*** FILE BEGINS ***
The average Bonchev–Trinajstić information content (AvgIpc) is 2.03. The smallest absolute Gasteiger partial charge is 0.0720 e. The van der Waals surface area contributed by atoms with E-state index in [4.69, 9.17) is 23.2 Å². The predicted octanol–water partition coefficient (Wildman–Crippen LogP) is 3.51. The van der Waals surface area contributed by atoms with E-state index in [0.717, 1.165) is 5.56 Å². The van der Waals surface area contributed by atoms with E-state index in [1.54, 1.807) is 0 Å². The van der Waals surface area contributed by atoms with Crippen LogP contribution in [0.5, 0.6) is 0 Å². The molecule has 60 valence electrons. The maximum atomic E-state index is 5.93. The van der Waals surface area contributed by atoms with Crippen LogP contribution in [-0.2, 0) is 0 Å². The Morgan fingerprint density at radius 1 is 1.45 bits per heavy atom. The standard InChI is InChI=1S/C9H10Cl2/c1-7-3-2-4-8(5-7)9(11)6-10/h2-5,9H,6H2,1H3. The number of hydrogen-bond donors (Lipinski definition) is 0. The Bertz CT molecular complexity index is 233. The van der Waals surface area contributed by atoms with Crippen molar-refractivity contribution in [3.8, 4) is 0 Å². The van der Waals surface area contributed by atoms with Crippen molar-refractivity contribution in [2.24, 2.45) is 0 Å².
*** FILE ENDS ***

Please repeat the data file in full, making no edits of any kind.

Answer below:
The average Bonchev–Trinajstić information content (AvgIpc) is 2.03. The smallest absolute Gasteiger partial charge is 0.0720 e. The van der Waals surface area contributed by atoms with E-state index in [4.69, 9.17) is 23.2 Å². The predicted octanol–water partition coefficient (Wildman–Crippen LogP) is 3.51. The van der Waals surface area contributed by atoms with E-state index in [0.717, 1.165) is 5.56 Å². The van der Waals surface area contributed by atoms with E-state index in [1.54, 1.807) is 0 Å². The van der Waals surface area contributed by atoms with Crippen LogP contribution in [0.5, 0.6) is 0 Å². The molecule has 60 valence electrons. The maximum atomic E-state index is 5.93. The van der Waals surface area contributed by atoms with Crippen LogP contribution in [-0.2, 0) is 0 Å². The Morgan fingerprint density at radius 1 is 1.45 bits per heavy atom. The standard InChI is InChI=1S/C9H10Cl2/c1-7-3-2-4-8(5-7)9(11)6-10/h2-5,9H,6H2,1H3. The number of hydrogen-bond donors (Lipinski definition) is 0. The Bertz CT molecular complexity index is 233. The van der Waals surface area contributed by atoms with Crippen molar-refractivity contribution in [3.8, 4) is 0 Å². The van der Waals surface area contributed by atoms with Crippen molar-refractivity contribution in [2.24, 2.45) is 0 Å².